IDEAS home Printed from https://ideas.repec.org/
MyIDEAS: Log in (now much improved!) to save this article

The Effect of Human Resource Practices on Burn-Out and the Mediating Role of Perceived Organizational Justice

Listed author(s):
  • Ali BAYRAM

    (Hitit University, FEAS, Department of Business Administration)

  • Gokben BAYRAMOGLU

    (Hitit University)

Registered author(s):

    The purpose of this study was to investigate the effect of human resource practices on burn-out and the mediating role of perceived organizational justice. Data was collected through questionnaires from the employees of six different firms. In order to test the hypothesis, correlation and regression analysis were conducted. The results of the research clearly show that there are significant relationships between human resource practices burn-out and perceived organizational justice. Besides, perceived organizational justice has a partial mediating role at the effect of human resource practices on burn-out. Consequently, this research will contribute greatly to the literature and administrators in terms of perceived organizational justice and effective practises of human resources that diminish burn-out.

    If you experience problems downloading a file, check if you have the proper application to view it first. In case of further problems read the IDEAS help page. Note that these files are not on the IDEAS site. Please be patient as the files may be large.

    File URL: http://icesba.eu/RePEc/icb/wpaper/ICESBA2014_5BAYRAM_P37-45.pdf
    Download Restriction: no

    Article provided by Spiru Haret University in its journal Published in Procedia of Economics and Business Administration.

    Volume (Year): 1 (2014)
    Issue (Month): 1 (December)
    Pages: 37-45

    as
    in new window

    Handle: RePEc:icb:wpaper:v:1:y:2014:i:1:37-45
    Contact details of provider: Web page: http://icesba.eu

    References listed on IDEAS
    Please report citation or reference errors to , or , if you are the registered author of the cited work, log in to your RePEc Author Service profile, click on "citations" and make appropriate adjustments.:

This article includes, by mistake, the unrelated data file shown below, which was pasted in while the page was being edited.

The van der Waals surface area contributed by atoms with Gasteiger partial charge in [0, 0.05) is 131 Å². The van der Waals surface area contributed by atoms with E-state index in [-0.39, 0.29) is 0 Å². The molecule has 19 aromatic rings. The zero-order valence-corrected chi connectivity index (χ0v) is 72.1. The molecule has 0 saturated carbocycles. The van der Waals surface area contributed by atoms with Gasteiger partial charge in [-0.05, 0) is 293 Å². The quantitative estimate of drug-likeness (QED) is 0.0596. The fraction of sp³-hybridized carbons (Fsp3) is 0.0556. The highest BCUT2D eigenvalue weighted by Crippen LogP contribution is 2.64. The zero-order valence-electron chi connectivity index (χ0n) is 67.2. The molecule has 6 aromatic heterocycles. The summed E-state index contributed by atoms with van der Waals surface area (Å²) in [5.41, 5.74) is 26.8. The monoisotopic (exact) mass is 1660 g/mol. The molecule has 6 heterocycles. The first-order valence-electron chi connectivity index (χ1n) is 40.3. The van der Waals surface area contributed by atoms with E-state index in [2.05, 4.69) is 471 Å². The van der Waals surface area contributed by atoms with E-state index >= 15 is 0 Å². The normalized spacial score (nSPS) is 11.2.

as
    in new window


    1. Michael S. Cole & Jeremy B. Bernerth & Frank Walter & Daniel T. Holt, 2010. "Organizational Justice and Individuals' Withdrawal: Unlocking the Influence of Emotional Exhaustion," Journal of Management Studies, Wiley Blackwell, vol. 47(3), pages 367-390, May.
    2. Stephen J. Frenkel & Min Li & Simon Lloyd D. Restubog, 2012. "Management, Organizational Justice and Emotional Exhaustion among Chinese Migrant Workers: Evidence from two Manufacturing Firms," British Journal of Industrial Relations, London School of Economics, vol. 50(1), pages 121-147, March.
    3. Eugene Kutcher & Jennifer Bragger & Ofelia Rodriguez-Srednicki & Jamie Masco, 2010. "The Role of Religiosity in Stress, Job Attitudes, and Organizational Citizenship Behavior," Journal of Business Ethics, Springer, vol. 95(2), pages 319-337, August.
    Full references (including those not matched with items on IDEAS)

    This item is not listed on Wikipedia, on a reading list or among the top items on IDEAS.

    When requesting a correction, please mention this item's handle: RePEc:icb:wpaper:v:1:y:2014:i:1:37-45. See general information about how to correct material in RePEc.

    For technical questions regarding this item, or to correct its authors, title, abstract, bibliographic or download information, contact: (Rocsana Bucea-Manea-Tonis)

    If you have authored this item and are not yet registered with RePEc, we encourage you to do it here. This allows to link your profile to this item. It also allows you to accept potential citations to this item that we are uncertain about.

    If references are entirely missing, you can add them using this form.

    If the full references list an item that is present in RePEc, but the system did not link to it, you can help with this form.

    If you know of missing items citing this one, you can help us creating those links by adding the relevant references in the same way as above, for each refering item. If you are a registered author of this item, you may also want to check the "citations" tab in your profile, as there may be some citations waiting for confirmation.

    Please note that corrections may take a couple of weeks to filter through the various RePEc services.

    This information is provided to you by IDEAS at the Research Division of the Federal Reserve Bank of St. Louis using RePEc data.